Simpkin revealed that being on an extremely low sugar diet (and cutting out carbs) means essentially keeping your body in a constant state of stress, ‘when your body has less sugar it’s not going to prioritise getting energy to the areas of the brain that you don’t need it – it’s going to prioritise getting it to the areas of brain that are essential for your body to work.’
From vegetables to grains, sugar is what gives our bodies the energy to properly function. Without the pick-me-up of sugar, your body slows down completely because it doesn’t want you to waste any of the precious sugar that it does have and on my low-carb, low-sugar diet this is exactly what has been happening to me.
complex carbs such as sweet potato, quinoa and brown rice will all help to keep my energy levels up and stop me from feeling so miserable
Plus my spot breakout was also caused by my body totally slowing itself down too. ‘When your body slows down, your digestive system slows down and therefore foods aren’t broken down as efficiently as they could be. Toxins are allowed to fester and hang around and then when these toxins and gases get released, you feel a bit bloated and it can manifest in breakouts.’
We need carbs (yay!)
Simpkin tells me that a lot of people don’t realise it but carbohydrates are sugars too. But that doesn’t mean we have to cut them all out (like I have done these past two weeks). Simpkin explained that without carbs your body has very little energy (tell me about it). Your body needs glucose (sugar) to work properly and when it doesn’t get this glucose straight from sugar or straight from carbs, it turns elsewhere, ‘in the absence of carbs your body will convert proteins into glucose first, which is why on a crash diet you tend to lose a bit of muscle mass, and then if your body hasn’t got enough energy from the proteins it will then go to the fat and take your stores.’ – this is not what I wanted to hear.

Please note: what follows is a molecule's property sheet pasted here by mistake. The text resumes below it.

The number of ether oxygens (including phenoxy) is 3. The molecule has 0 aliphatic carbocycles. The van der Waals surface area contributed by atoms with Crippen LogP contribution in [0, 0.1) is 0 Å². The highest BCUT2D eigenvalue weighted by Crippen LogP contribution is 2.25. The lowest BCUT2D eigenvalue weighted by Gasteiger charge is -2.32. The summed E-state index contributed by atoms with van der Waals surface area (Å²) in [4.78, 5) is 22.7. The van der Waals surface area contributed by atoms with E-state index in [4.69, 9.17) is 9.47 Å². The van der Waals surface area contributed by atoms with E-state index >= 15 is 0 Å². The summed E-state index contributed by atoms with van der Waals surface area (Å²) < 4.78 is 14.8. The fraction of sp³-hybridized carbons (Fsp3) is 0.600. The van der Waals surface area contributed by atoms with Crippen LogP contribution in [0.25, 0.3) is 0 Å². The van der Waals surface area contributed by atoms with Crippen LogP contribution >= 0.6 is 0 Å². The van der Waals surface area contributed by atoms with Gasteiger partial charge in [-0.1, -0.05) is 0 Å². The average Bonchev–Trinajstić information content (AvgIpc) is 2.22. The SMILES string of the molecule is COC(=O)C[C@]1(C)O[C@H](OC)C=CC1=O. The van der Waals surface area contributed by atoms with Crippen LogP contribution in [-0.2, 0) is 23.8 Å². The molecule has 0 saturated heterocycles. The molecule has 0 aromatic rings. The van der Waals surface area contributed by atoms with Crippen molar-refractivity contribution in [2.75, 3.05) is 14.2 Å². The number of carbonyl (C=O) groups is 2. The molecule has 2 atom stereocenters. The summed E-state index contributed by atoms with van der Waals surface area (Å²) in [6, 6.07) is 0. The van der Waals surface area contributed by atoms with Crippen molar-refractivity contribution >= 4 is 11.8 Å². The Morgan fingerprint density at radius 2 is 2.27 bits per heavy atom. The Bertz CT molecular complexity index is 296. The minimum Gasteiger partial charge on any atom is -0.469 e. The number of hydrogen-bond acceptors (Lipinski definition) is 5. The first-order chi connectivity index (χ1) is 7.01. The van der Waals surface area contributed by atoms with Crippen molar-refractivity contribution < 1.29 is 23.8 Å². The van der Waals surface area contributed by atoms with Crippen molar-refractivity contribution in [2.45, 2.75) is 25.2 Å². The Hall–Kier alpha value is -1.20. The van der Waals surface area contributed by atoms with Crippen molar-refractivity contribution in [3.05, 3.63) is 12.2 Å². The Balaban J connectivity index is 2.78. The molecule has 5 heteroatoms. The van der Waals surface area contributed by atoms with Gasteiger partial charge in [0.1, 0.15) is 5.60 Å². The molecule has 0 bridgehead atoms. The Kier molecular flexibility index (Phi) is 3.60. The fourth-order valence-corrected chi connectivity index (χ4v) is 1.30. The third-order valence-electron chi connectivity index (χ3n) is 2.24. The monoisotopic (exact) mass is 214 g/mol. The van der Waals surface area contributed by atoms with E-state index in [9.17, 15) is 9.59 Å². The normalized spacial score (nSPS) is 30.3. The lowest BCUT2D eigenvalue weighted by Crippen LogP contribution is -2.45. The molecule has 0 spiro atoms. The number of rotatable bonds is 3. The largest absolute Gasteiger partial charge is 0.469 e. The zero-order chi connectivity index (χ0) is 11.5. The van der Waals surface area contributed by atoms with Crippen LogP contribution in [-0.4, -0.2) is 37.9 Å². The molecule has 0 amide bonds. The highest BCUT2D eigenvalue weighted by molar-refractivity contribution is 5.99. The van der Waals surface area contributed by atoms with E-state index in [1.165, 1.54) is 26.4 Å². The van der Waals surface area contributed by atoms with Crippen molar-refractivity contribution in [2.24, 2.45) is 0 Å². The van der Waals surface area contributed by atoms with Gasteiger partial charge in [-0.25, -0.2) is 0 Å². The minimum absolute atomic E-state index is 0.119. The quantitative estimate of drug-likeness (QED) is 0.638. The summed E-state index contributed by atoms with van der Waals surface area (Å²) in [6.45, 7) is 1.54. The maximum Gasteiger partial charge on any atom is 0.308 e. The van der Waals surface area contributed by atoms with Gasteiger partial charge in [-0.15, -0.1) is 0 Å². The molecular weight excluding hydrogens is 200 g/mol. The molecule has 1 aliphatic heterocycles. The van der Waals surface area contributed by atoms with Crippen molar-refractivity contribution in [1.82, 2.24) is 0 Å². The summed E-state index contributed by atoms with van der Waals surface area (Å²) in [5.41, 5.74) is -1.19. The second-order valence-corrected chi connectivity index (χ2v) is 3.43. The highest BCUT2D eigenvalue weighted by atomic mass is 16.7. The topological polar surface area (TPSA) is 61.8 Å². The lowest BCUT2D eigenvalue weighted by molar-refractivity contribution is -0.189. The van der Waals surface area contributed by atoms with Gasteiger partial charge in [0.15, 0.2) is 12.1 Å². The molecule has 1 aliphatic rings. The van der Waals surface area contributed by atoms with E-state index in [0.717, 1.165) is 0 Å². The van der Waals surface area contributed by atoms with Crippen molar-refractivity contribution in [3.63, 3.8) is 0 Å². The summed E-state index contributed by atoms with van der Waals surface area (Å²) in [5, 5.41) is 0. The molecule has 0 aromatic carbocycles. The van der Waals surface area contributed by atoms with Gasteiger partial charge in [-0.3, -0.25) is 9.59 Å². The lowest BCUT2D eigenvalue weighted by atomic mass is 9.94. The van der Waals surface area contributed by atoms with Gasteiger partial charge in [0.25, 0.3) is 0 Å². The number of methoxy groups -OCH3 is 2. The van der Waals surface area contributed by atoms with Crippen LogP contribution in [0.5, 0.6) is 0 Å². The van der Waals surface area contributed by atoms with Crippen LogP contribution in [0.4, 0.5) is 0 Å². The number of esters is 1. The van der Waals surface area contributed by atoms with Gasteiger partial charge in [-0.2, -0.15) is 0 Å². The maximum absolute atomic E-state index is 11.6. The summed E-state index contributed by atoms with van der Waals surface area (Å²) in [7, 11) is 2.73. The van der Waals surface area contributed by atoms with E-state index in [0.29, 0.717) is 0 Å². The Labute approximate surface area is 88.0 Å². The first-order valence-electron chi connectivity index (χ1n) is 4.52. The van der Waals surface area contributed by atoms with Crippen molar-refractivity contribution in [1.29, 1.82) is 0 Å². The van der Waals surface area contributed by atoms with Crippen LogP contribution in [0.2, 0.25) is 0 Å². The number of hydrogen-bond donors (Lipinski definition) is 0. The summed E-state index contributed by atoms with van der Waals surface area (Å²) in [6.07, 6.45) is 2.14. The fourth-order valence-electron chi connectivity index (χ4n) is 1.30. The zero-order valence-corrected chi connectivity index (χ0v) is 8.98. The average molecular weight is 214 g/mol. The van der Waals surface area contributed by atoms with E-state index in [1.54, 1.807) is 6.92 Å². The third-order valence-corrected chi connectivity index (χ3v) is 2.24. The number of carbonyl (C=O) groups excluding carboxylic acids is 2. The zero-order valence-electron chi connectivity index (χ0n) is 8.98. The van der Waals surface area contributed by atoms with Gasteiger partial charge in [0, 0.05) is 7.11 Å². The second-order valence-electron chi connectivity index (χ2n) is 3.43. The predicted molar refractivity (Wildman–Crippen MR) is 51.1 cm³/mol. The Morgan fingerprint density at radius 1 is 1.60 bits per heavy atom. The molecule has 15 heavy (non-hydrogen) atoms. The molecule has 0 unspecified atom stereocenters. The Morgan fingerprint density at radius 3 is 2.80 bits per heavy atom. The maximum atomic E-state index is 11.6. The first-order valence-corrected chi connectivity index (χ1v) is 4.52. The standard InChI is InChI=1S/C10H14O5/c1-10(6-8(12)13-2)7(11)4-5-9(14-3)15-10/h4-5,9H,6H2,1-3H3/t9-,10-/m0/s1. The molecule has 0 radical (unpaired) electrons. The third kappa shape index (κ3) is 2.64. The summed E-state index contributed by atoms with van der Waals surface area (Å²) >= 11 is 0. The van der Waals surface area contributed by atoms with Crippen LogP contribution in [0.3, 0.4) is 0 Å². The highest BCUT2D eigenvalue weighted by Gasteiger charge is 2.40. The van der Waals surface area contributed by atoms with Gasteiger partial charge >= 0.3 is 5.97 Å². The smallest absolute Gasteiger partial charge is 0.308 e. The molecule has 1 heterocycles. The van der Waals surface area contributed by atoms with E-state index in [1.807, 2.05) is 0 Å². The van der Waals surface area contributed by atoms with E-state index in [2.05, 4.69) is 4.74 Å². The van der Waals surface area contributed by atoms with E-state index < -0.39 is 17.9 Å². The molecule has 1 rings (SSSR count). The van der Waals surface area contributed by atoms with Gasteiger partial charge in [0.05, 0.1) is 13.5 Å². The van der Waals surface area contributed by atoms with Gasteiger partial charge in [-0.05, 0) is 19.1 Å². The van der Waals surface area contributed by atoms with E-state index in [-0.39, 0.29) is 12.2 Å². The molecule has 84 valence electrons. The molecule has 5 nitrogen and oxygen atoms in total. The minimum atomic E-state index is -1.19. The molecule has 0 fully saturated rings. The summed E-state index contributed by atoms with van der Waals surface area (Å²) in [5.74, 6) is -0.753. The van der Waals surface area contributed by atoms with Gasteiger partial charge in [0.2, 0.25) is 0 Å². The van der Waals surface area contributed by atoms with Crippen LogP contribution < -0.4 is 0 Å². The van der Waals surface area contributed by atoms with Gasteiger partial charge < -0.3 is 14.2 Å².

Unfortunately, it doesn’t mean I should be rushing to Zizzi’s and having a carb-loaded feast but it does mean that complex carbs such as sweet potato, quinoa and brown rice will all help to keep my energy levels up and stop me from feeling so miserable. ‘The reason these carbs are better is because they’re high in fibre. If you eat a chocolate there’s no fibre in that at all. Whereas if you eat butternut squash (which can taste really sweet) the fibre will slow down the release of sugar – plus you’ve got all those vitamins and minerals.’
But don’t go OTT.
‘I would definitely advise you to eat grains and starchy vegetables but again in reasonable proportions. I would say about a quarter of your plate. Half the plate needs to be vegetables and the final quarter should be protein.’
Sugar withdrawal: 3 ways to fix it
We all know the feeling. You get to 4 o’clock in the afternoon and all of a sudden the munchies hit. Before you know it you’ve dived head first into a packet of biscuits or crisps. So why do we get the mid-afternoon munch? Simpkin explained that it’s down to your body needing a pick-me-up and it’s not our fault we crave sugar. ‘You’re craving sugar because you need sugar. You need sugar for energy… even if you’re just sitting at your desk you’re using your brain and your body is working so you still need energy.’
I’d thought that by ditching sugar I’d leave those cravings behind me but Simpkin explained that this was far from true and that by avoiding all forms of sugar, my body has started using up its reserves of excess sugar and fat and this results in me craving more, ‘your body is actually quite clever – it’s saying ‘Look, I think you’re going to faint if you don’t have anything, I want you to eat sugar so I can satisfy your needs and body requirements.’
Don’t go cold turkey